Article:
Many of us are aware of the growth in the number of international students at UK universities - indeed, we recruit more foreign students than any other country apart from the US, and they now make up 18% of the student body.
International students are worth an estimated £10bn or more a year, but surprisingly little research has gone into the educational benefits that they bring, or what home students think of studying alongside people from other countries - until now.
Last month, YouthSight and the Higher Education Policy Institute surveyed 500 UK university applicants, and found that:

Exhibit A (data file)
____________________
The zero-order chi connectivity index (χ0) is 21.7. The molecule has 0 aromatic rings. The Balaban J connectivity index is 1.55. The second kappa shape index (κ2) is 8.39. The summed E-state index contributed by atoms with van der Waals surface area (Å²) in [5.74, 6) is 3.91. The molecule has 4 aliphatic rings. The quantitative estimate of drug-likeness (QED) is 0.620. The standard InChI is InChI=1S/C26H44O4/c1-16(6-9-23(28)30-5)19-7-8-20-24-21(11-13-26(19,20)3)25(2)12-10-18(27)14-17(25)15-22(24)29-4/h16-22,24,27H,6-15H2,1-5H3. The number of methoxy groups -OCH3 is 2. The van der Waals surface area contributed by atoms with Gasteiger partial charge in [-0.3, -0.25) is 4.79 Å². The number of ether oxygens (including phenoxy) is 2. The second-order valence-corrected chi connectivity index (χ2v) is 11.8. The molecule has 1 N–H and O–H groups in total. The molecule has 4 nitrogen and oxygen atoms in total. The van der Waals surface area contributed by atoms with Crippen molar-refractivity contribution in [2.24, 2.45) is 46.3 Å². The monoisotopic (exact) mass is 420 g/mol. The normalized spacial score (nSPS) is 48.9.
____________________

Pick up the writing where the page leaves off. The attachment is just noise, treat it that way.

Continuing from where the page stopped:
- 87% believed having foreign students on their courses would give them a better world view
- 85% said that studying with international students would help prepare them for working life
- 76% welcomes the chance to develop a worldwide network of contacts
- 68% hoped to practice foreign language skills
- 67% did not expect international students to lower the quality of academic discussions
- 42% said students with English as an additional language would not slow down classes
The strategy of attracting the brightest and best from abroad seems to be working - over the last few years there has been an 18% increase in the number of visa applications from those going to universities, and a 30% rise for the elite Russell Group universities.
Nick Hillman, director of HEPI, called the results 'overwhelmingly positive' and prove that today's school leavers 'truly are tomorrow's global citizens.'